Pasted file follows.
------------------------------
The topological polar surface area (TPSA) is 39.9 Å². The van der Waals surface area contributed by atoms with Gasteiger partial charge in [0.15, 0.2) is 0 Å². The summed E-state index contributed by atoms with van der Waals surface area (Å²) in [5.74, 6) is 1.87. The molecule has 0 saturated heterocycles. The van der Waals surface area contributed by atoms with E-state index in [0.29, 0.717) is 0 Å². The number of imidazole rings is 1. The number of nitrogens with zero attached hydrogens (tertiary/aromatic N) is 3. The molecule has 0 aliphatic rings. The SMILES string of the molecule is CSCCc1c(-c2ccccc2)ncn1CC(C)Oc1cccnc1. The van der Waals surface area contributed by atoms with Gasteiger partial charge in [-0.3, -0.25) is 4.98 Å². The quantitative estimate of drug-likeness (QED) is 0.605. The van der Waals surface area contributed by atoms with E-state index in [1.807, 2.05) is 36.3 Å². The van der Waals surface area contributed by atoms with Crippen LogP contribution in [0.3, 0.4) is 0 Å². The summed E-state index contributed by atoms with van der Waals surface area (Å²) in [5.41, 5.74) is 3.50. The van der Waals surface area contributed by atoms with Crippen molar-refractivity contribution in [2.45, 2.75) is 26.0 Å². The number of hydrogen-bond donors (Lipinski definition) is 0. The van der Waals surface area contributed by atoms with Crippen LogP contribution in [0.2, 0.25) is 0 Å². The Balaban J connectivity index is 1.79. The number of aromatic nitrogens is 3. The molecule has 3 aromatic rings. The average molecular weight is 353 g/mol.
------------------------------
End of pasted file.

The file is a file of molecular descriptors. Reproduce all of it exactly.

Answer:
The topological polar surface area (TPSA) is 39.9 Å². The van der Waals surface area contributed by atoms with Gasteiger partial charge in [0.15, 0.2) is 0 Å². The summed E-state index contributed by atoms with van der Waals surface area (Å²) in [5.74, 6) is 1.87. The molecule has 0 saturated heterocycles. The van der Waals surface area contributed by atoms with E-state index in [0.29, 0.717) is 0 Å². The number of imidazole rings is 1. The number of nitrogens with zero attached hydrogens (tertiary/aromatic N) is 3. The molecule has 0 aliphatic rings. The SMILES string of the molecule is CSCCc1c(-c2ccccc2)ncn1CC(C)Oc1cccnc1. The van der Waals surface area contributed by atoms with Gasteiger partial charge in [-0.3, -0.25) is 4.98 Å². The quantitative estimate of drug-likeness (QED) is 0.605. The van der Waals surface area contributed by atoms with E-state index in [1.807, 2.05) is 36.3 Å². The van der Waals surface area contributed by atoms with Crippen LogP contribution in [0.3, 0.4) is 0 Å². The summed E-state index contributed by atoms with van der Waals surface area (Å²) in [5.41, 5.74) is 3.50. The van der Waals surface area contributed by atoms with Crippen molar-refractivity contribution in [2.45, 2.75) is 26.0 Å². The number of hydrogen-bond donors (Lipinski definition) is 0. The van der Waals surface area contributed by atoms with Crippen LogP contribution in [0.2, 0.25) is 0 Å². The Balaban J connectivity index is 1.79. The number of aromatic nitrogens is 3. The molecule has 3 aromatic rings. The average molecular weight is 353 g/mol.